1. The characters are basically all jerks.

This is the thing that stood out most to me when watching the series. I couldn’t understand how Disney thought these episodes were good family content, especially when most of their viewers are impressionable children. Almost all of the characters were selfish and willing to treat their friends/family terribly to get what they want. Many episodes relied on people being horrible in order to move the plot forward or to get cheap laughs.

This might have been excusable if these acts were called out and recognized as being bad, but this hardly ever happens. I can only imagine how many children learned flawed lessons from watching this show.

2. The series can, however, occasionally be wholesome.

While I was mostly upset by the episode plots, every so often I would come across one that was particularly wholesome. In one episode, for example, Jackson wins two tickets to a Lakers game and ends up being emotionally manipulated into agreeing to take two different people to the game. I was prepared to be disappointed by this episode but surprisingly, people apologized for inviting themselves and in the end they were all able to attend together. I was pleasantly shocked.

3. The Hannah Montana Movie was weird.

For one thing, it takes place between Season 3 and Season 4 (I think) so it’s a bit awkward in terms of timing. Additionally, Season 4 hardly ever mentions or acknowledges the events of the movie–I noticed only one mention–even though there were significant developments that occurred.

Also, the ending of the movie was pretty farfetched and didn’t make much sense…I’ll just leave it at that.

4. They did us dirty with Jake Ryan.

I don’t even want to go into how upset I was with the whole Jake-Jesse arc, but it was TERRIBLE AND I HATED IT.

What I did want to talk about was how Miley and Jake were kind of set up to be endgame but it seems like the writers just gave up. There was even this big event on Disney Channel where viewers were asked to choose between Jake and Jesse and the audience chose Jake. A few episodes later, Disney wrote out his character and made Miley end up with Jesse. Like WTF???

I remember my teenage self being completely enraged by the fact that they misled everyone and went back on their word. Maybe they watched too much Hannah Montana and didn’t learn proper morals.

5. The continuity was a mess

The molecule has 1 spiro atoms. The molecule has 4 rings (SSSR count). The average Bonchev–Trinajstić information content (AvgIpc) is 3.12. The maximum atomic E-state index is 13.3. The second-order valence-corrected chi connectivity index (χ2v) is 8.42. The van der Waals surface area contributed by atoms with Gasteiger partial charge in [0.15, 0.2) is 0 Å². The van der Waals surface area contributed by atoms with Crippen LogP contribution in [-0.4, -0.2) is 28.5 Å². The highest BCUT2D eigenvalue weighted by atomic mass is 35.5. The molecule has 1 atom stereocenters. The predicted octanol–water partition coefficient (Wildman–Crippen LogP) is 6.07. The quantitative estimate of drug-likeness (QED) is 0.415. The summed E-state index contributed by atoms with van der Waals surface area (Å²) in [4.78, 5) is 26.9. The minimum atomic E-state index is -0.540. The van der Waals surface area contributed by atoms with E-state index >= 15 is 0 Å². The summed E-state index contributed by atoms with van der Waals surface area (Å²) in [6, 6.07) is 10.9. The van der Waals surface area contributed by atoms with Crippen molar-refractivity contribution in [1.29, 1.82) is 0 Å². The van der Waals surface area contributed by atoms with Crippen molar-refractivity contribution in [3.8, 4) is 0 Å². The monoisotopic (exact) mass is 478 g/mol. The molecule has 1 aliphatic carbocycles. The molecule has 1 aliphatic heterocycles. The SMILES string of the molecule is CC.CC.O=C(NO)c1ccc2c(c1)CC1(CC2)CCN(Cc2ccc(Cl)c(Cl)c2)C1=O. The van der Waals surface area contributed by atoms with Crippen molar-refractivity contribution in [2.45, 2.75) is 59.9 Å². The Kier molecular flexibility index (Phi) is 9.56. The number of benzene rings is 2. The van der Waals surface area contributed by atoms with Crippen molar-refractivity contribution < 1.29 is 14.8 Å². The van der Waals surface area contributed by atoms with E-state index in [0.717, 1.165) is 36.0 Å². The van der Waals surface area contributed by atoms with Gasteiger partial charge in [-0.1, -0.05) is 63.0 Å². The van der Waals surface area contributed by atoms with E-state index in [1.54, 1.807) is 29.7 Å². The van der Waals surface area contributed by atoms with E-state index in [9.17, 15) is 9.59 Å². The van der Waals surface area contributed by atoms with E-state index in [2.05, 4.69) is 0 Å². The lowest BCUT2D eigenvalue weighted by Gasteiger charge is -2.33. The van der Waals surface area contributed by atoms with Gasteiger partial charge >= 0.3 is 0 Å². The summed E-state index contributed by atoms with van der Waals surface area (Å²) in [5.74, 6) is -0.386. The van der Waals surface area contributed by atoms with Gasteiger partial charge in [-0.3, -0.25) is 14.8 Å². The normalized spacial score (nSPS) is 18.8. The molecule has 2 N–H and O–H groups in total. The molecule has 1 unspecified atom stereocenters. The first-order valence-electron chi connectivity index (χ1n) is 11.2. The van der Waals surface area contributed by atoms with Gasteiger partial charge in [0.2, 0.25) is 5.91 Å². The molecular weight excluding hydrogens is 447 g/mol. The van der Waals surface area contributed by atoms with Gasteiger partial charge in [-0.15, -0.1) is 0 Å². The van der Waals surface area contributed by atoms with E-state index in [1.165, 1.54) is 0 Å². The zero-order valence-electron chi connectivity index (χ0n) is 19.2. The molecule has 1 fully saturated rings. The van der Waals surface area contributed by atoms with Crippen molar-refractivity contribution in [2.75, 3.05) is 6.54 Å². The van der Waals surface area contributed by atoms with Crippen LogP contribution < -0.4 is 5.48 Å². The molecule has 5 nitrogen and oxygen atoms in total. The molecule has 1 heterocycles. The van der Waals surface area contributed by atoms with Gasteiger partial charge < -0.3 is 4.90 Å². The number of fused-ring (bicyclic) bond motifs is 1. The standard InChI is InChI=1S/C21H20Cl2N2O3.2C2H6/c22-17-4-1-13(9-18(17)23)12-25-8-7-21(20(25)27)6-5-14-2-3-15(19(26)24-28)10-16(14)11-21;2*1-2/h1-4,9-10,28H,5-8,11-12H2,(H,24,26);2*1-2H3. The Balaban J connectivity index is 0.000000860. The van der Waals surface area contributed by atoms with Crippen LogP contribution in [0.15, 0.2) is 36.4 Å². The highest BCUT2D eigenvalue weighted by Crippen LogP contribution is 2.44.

Several episodes contradicted other episodes so it was hard to keep track of what was supposed to be accepted as canon or not. The most notable example that I can think of off the top of my head is that Oliver couldn’t sing in one season and in another he was a leading contestant on a singing show. It didn’t make any sense.

Speaking of things that don’t make sense, Robby Ray was publicly known as Hannah Montana’s father, but he was also Miley Stewart’s father. Even if people didn’t recognize that Hannah and Miley were identical, they would have known that the two of them shared the same father. Not to mention, his disguise is literally just a mustache that he only sometimes wears.

Welp, that’s all for now! If you have anything you want to add/talk about in the comments, feel free. I’m always willing to rant lol.

Book Review: Stalking Jack the Ripper by Kerri Maniscalco

Rating: 3 out of 5.

Initially exciting but an ultimate let down.

Book CWs

  • Sexism
  • Character Death (murder)
  • Drugging

Premise

Someone is roaming the streets of London and murdering women in terrible fashions. As a (secret) assistant to her uncle’s forensic medicine practice, Audrey Rose Wadworth has witnessed firsthand what the serial killer known as the Leather Apron is capable of.

On a mission to discover who Leather Apron is, Audrey learns that the murders may be even more connected to her life than she initially believed.

Review (No Spoilers)

Stalking Jack the Ripper was my very first buddy read and I think that might have actually worked against me. I buddy read this with Steph and we created benchmarks to get to each week. As a result, I would often binge read 7 chapters at once and then stop and read something else. I think I would have liked this more if I just read it all at one time.

The beginning of the book started off great! I found myself upset that I had been putting off reading this book for so long because I was convinced it was going to be an amazing read. This is how I felt for like 2 and a half weeks of reading the book. And then I got to the ending and I had no idea what the heck was happening.